With latex you need the type of latex along with the blend, and with polyfoam and memory foam you would need the density of the layers to know the relative quality and durability of the materials. Specs that only say “HD” or “high density” or nothing at all about the specific density of each polyfoam or memory foam layer only gives the type of material and without the specific grade of that material are mostly useless.
So without this … when you are dealing with “blind” choices (which unfortunately will be most of the choices at Sleep Country) … the goal becomes to eliminate or at least reduce as much as possible any “questionable” material such as polyfoam or memory foam with “unknown” densities. This generally means choices that are much firmer and that use thinner comfort layers so that they are more suitable as a “transition” layer and for adding your own comfort layer in the form of a topper where you can control the quality of the materials you use in the all important comfort layers of the mattress. Without this approach you would be exchanging for a mattress where there was no way to identify the weak links of the mattress or to make any meaningful comparisons about durability or value.
I’m not even sure that the information you received includes all the layers in the mattress. The Kinsdown Duet Holiday (eurotop) describes 2.5" of foam (1/2" of this is latex which is a probably a good quality material but they don’t provide the type or blend of the latex and 1.5" of this is the polyfoam used in the quilting) which may not include the foam in the Eurotop itself. The Kingsdown Duet Bennett (tight top) lists 2 3/4" of foam materials which is thicker than the Eurotop which is not the norm. The 2.5" “racetrack” is not an actual layer on top of the innerspring but a polyfoam surround that is around the the innerspring to provide firmer edges. The height of all the foam layers along with the height of the innerspring and the insulator materials over the innerspring (the flexatron support pad) should add up to the height of the mattress itself. If it doesn’t … there are layers missing in the description and I suspect there are some missing layers here.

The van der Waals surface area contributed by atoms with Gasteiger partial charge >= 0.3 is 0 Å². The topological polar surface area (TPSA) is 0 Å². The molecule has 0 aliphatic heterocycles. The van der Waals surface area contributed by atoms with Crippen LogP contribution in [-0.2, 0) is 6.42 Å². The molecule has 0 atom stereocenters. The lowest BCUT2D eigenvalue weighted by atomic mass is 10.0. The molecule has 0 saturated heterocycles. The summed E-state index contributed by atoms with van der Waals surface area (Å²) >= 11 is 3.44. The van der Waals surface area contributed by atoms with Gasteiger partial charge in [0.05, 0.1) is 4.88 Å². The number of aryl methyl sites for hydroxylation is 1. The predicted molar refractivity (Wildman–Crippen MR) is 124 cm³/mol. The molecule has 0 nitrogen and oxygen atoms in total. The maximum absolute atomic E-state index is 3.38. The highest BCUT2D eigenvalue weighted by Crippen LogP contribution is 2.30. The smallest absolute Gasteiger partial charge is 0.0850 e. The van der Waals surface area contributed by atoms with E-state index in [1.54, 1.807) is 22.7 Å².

As an aside as well … your salesperson should be doing all the work of tracking down the information you need once they know what you are looking for and this shouldn’t be up to you. Unfortunately, in far too many cases when you are dealing with chain stores or major brand mattresses, the customers themselves end up having to do the work and research that should be the responsibility of the salesperson. In many cases this also leads to the frustration of dead ends where the information you need isn’t even available or they aren’t willing to provide it so they can prevent the very type of comparisons that you are hoping to make.